“The tomahawk chop is absolutely offensive, whether they intend it to be or not, whether they can find an Indian to say that it’s not,” Payment said. “I call that an Indian For Hire — to go out and find an Indian who says it’s not offensive. Or, ‘They’re honoring us.’ My response to that is, if it is such an honor, why are we the only race befitting of that honor? … Only Indians and animals are subject to that practice.”
To University of Michigan psychology professor Stephanie Fryberg, who is widely recognized as the leading expert on Native American mascots and their effects, Manfred’s claim of local tribal support is irrelevant. More than 20 years of research, she said, shows Native American mascots decrease Native American youths’ self-esteem and their belief in the worth of their community. They increase anxiety, stress and suicide ideation. The psychological benefits for Indigenous people being associated with mascots, Fryberg said, are nonexistent.
Those conclusions serve as Fryberg’s retort to the notion that Native Americans have bigger problems to confront than the imagery of sports teams.
“What mascots do is they take native identities and they put them in a competitive domain and they allow people to play with another group’s identity,” Fryberg said. “When people say that, you’re really missing out on the fact that your identity can help protect and buffer you from adverse events. I hear that comment a lot, and it’s such an easy thing to do, because it plays on people’s sense that, ‘Oh, it’s just a mascot.’ But it’s not just a mascot. It’s a representation of a group’s identity.”
“There’s documented psychological harm,” Fryberg added. “In the end, who cares what people’s attitudes are if we know that it’s increasing suicide ideation or we know it’s increasing depression? Why is it even a question?”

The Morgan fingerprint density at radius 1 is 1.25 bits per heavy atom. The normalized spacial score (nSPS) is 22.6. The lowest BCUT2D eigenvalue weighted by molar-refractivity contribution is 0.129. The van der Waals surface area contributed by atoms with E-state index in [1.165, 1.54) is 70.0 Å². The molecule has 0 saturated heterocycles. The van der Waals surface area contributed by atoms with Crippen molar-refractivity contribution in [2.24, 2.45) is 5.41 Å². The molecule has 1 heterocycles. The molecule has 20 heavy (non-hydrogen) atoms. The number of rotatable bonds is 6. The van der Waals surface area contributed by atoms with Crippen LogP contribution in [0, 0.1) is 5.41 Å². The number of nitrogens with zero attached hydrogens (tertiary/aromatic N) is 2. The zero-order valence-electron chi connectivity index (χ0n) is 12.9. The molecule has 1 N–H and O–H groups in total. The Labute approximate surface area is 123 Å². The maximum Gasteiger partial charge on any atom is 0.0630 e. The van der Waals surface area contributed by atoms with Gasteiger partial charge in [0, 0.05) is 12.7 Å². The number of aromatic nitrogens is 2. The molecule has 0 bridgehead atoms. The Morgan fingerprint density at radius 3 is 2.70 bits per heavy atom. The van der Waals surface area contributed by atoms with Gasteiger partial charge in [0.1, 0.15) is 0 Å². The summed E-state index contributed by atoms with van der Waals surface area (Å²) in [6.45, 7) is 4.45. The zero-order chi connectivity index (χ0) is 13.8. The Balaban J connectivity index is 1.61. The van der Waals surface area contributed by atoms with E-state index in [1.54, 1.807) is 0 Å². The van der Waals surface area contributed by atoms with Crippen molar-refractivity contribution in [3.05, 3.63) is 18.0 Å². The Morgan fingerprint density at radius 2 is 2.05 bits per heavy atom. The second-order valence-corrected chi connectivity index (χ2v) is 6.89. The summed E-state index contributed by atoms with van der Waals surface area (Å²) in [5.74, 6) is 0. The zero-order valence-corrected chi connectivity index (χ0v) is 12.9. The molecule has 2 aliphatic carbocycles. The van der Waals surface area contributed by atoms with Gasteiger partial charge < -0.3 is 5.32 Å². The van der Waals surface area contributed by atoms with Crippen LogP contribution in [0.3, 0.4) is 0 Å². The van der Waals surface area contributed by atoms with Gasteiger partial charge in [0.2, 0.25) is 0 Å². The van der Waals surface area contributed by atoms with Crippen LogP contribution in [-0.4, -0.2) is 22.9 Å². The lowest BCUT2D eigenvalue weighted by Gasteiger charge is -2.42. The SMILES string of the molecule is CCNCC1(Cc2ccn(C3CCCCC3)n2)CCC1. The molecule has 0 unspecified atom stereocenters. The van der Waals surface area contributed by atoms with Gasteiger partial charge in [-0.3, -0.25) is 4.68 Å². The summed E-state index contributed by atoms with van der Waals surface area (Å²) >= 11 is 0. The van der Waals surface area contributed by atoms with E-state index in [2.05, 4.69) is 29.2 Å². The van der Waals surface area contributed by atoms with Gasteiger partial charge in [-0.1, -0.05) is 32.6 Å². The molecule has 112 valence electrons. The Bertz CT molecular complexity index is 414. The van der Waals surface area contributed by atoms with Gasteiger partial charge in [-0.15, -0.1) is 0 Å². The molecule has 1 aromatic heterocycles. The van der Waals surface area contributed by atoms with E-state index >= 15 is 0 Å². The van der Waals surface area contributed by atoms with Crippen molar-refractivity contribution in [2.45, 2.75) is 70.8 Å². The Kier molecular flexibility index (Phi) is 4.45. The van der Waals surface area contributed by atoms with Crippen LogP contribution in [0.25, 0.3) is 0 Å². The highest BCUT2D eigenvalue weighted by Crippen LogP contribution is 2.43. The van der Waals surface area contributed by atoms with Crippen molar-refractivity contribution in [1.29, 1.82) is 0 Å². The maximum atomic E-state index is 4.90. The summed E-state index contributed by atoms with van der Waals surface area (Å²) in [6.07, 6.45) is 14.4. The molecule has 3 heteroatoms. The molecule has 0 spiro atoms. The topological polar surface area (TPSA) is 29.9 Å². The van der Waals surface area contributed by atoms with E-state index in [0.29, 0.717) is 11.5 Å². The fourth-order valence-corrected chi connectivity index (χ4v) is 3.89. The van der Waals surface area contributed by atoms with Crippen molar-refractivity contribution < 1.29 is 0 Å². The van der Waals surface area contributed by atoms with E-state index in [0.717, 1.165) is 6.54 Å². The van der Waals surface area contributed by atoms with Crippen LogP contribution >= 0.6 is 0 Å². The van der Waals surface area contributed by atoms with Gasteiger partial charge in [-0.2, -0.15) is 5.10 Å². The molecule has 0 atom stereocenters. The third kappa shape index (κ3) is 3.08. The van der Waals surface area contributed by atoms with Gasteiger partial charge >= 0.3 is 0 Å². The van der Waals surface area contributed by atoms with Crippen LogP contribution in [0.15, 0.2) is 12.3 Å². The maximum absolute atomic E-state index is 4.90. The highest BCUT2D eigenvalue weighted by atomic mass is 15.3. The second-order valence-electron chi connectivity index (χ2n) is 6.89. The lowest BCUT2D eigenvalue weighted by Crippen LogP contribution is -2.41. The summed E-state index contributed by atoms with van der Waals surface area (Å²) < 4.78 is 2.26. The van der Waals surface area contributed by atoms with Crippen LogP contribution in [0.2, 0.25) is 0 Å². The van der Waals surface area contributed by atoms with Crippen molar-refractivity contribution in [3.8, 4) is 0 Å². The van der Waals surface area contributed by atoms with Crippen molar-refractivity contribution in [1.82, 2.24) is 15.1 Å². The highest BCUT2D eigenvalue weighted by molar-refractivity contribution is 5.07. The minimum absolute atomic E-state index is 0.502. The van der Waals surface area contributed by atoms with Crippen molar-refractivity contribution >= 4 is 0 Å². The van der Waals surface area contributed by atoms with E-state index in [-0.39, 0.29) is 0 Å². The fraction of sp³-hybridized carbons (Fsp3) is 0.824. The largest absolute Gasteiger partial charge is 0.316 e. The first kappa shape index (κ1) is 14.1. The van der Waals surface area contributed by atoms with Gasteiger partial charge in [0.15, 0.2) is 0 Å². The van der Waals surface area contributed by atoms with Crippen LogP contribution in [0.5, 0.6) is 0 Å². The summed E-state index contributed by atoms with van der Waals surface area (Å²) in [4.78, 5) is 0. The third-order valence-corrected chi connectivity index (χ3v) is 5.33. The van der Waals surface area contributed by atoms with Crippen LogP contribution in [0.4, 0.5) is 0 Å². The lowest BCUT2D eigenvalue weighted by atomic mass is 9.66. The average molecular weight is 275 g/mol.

The Braves are not alone in pro sports; the NFL has the Kansas City Chiefs, whose fans also do the chop. But baseball, both inside and outside Atlanta, has ceded ground in the debate. As it evaluated its name, Cleveland canvassed Native Americans and found “the name can make it especially challenging for children to find a place for their Native identity in the community around them.” In 2019, St. Louis Cardinals pitcher Ryan Helsley, who is a member of the Cherokee Nation, told the St. Louis Post-Dispatch that seeing the tomahawk chop was “disappointing.”
“I think it’s a misrepresentation of the Cherokee people or Native Americans in general,” Helsley said during the Cardinals’ National League Division Series matchup with the Braves that year. “Just depicts them in this kind of caveman-type people way who aren’t intellectual. They are a lot more than that. It’s not me being offended by the whole mascot thing. It’s not. It’s about the misconception of us, the Native Americans, and how we’re perceived in that way or used as mascots.”
The Braves did not place their usual foam tomahawks on seats for Game 2 of that series, a decision the franchise said was a result of Helsley’s comments.
Team names are only part of the issue. Fans have attended Braves games in redface and headdresses. Echo Hawk and Payment noted that opposing fans will use slurs and offensive stereotypes. “Somebody starts blurting out, ‘Scalp the Indians,’ or, ‘Feed them whiskey and send them back to the res,’ ” Payment said.
“When you think about the global viewership of the World Series and you suddenly see tens of thousands of fans engaging in that behavior and suddenly you’ve got that being mimicked back to our children and our communities, it is so deeply offensive and harmful, and it makes our children oftentimes feel ashamed of who they are,” Echo Hawk said. “We are constantly reduced to these dehumanizing caricatures and stereotypes and not seen for who we are today.”
Payment imagined a stadium full of fans implored to act as if performing a minstrel show. The public response would be swift and condemnatory, and the ritual would be halted immediately. The only difference with the chop, Payment argued, is that society fails to recognize Native Americans as part of the U.S. population.
“We have objectified Indians as a relic of the past,” Payment said. “A lot of people don’t have a clue we exist still. They don’t think about how it might affect Native American youth or people.”
Payment believes those who want the Braves to keep their name already have lost and don’t know it yet.
“It’s just a matter of time,” he said. “Some of the people involved with the decision-making of the Atlanta team are going to look back and say, ‘Oh, my God.’ The grandchild of the owners today are going to say: ‘Boy, Grandpa was a racist. He didn’t realize it, but he was a racist.’ I think it’s just a matter of time.”